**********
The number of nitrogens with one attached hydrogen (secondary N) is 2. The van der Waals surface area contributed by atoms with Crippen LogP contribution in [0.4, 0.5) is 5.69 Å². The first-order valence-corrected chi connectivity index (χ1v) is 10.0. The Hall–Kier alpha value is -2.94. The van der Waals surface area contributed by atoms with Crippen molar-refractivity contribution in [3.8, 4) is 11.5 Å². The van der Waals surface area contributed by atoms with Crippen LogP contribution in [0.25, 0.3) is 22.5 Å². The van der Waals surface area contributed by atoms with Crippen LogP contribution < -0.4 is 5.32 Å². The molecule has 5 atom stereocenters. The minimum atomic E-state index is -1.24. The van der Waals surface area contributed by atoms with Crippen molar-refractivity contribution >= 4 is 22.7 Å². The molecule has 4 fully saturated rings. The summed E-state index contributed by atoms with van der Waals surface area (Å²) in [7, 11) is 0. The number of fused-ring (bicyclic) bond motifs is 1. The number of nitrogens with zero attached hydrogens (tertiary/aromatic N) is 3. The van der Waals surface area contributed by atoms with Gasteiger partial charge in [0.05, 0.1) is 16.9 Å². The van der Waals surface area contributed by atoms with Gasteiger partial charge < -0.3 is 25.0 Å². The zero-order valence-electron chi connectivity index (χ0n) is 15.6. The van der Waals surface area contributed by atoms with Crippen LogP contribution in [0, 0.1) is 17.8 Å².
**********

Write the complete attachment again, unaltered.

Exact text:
The number of nitrogens with one attached hydrogen (secondary N) is 2. The van der Waals surface area contributed by atoms with Crippen LogP contribution in [0.4, 0.5) is 5.69 Å². The first-order valence-corrected chi connectivity index (χ1v) is 10.0. The Hall–Kier alpha value is -2.94. The van der Waals surface area contributed by atoms with Crippen molar-refractivity contribution in [3.8, 4) is 11.5 Å². The van der Waals surface area contributed by atoms with Crippen LogP contribution in [0.25, 0.3) is 22.5 Å². The van der Waals surface area contributed by atoms with Crippen LogP contribution < -0.4 is 5.32 Å². The molecule has 5 atom stereocenters. The minimum atomic E-state index is -1.24. The van der Waals surface area contributed by atoms with Crippen molar-refractivity contribution >= 4 is 22.7 Å². The molecule has 4 fully saturated rings. The summed E-state index contributed by atoms with van der Waals surface area (Å²) in [7, 11) is 0. The number of fused-ring (bicyclic) bond motifs is 1. The number of nitrogens with zero attached hydrogens (tertiary/aromatic N) is 3. The van der Waals surface area contributed by atoms with Gasteiger partial charge in [0.05, 0.1) is 16.9 Å². The van der Waals surface area contributed by atoms with Gasteiger partial charge < -0.3 is 25.0 Å². The zero-order valence-electron chi connectivity index (χ0n) is 15.6. The van der Waals surface area contributed by atoms with Crippen LogP contribution in [0, 0.1) is 17.8 Å².